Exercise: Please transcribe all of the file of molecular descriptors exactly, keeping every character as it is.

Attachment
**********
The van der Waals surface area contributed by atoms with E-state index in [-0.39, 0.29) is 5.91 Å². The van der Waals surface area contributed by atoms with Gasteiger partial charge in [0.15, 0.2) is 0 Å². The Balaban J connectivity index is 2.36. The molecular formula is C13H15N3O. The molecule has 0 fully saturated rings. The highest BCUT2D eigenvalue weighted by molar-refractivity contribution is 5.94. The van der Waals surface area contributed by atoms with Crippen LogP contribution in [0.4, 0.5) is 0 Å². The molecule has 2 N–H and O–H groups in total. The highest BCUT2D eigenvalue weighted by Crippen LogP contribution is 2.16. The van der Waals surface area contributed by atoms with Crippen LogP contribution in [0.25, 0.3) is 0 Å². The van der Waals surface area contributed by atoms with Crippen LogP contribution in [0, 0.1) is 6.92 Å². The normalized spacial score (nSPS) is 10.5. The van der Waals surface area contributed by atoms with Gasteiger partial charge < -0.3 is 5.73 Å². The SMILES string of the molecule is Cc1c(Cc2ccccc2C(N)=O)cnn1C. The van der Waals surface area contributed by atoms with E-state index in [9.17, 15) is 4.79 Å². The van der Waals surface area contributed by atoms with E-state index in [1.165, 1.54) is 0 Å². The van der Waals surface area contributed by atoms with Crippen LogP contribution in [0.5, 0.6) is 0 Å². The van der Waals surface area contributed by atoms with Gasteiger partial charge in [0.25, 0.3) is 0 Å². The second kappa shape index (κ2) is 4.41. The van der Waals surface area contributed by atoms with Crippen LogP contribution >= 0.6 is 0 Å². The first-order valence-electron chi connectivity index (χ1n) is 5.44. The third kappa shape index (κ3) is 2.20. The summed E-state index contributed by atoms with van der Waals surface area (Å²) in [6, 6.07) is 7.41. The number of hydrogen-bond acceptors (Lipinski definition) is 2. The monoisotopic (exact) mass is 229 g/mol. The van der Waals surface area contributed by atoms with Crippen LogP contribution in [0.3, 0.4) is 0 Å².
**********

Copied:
The van der Waals surface area contributed by atoms with E-state index in [-0.39, 0.29) is 5.91 Å². The van der Waals surface area contributed by atoms with Gasteiger partial charge in [0.15, 0.2) is 0 Å². The Balaban J connectivity index is 2.36. The molecular formula is C13H15N3O. The molecule has 0 fully saturated rings. The highest BCUT2D eigenvalue weighted by molar-refractivity contribution is 5.94. The van der Waals surface area contributed by atoms with Crippen LogP contribution in [0.4, 0.5) is 0 Å². The molecule has 2 N–H and O–H groups in total. The highest BCUT2D eigenvalue weighted by Crippen LogP contribution is 2.16. The van der Waals surface area contributed by atoms with Crippen LogP contribution in [0.25, 0.3) is 0 Å². The van der Waals surface area contributed by atoms with Crippen LogP contribution in [0, 0.1) is 6.92 Å². The normalized spacial score (nSPS) is 10.5. The van der Waals surface area contributed by atoms with Gasteiger partial charge < -0.3 is 5.73 Å². The SMILES string of the molecule is Cc1c(Cc2ccccc2C(N)=O)cnn1C. The van der Waals surface area contributed by atoms with E-state index in [9.17, 15) is 4.79 Å². The van der Waals surface area contributed by atoms with E-state index in [1.165, 1.54) is 0 Å². The van der Waals surface area contributed by atoms with Crippen LogP contribution in [0.5, 0.6) is 0 Å². The van der Waals surface area contributed by atoms with Gasteiger partial charge in [0.25, 0.3) is 0 Å². The second kappa shape index (κ2) is 4.41. The van der Waals surface area contributed by atoms with Crippen LogP contribution >= 0.6 is 0 Å². The first-order valence-electron chi connectivity index (χ1n) is 5.44. The third kappa shape index (κ3) is 2.20. The summed E-state index contributed by atoms with van der Waals surface area (Å²) in [6, 6.07) is 7.41. The number of hydrogen-bond acceptors (Lipinski definition) is 2. The monoisotopic (exact) mass is 229 g/mol. The van der Waals surface area contributed by atoms with Crippen LogP contribution in [0.3, 0.4) is 0 Å².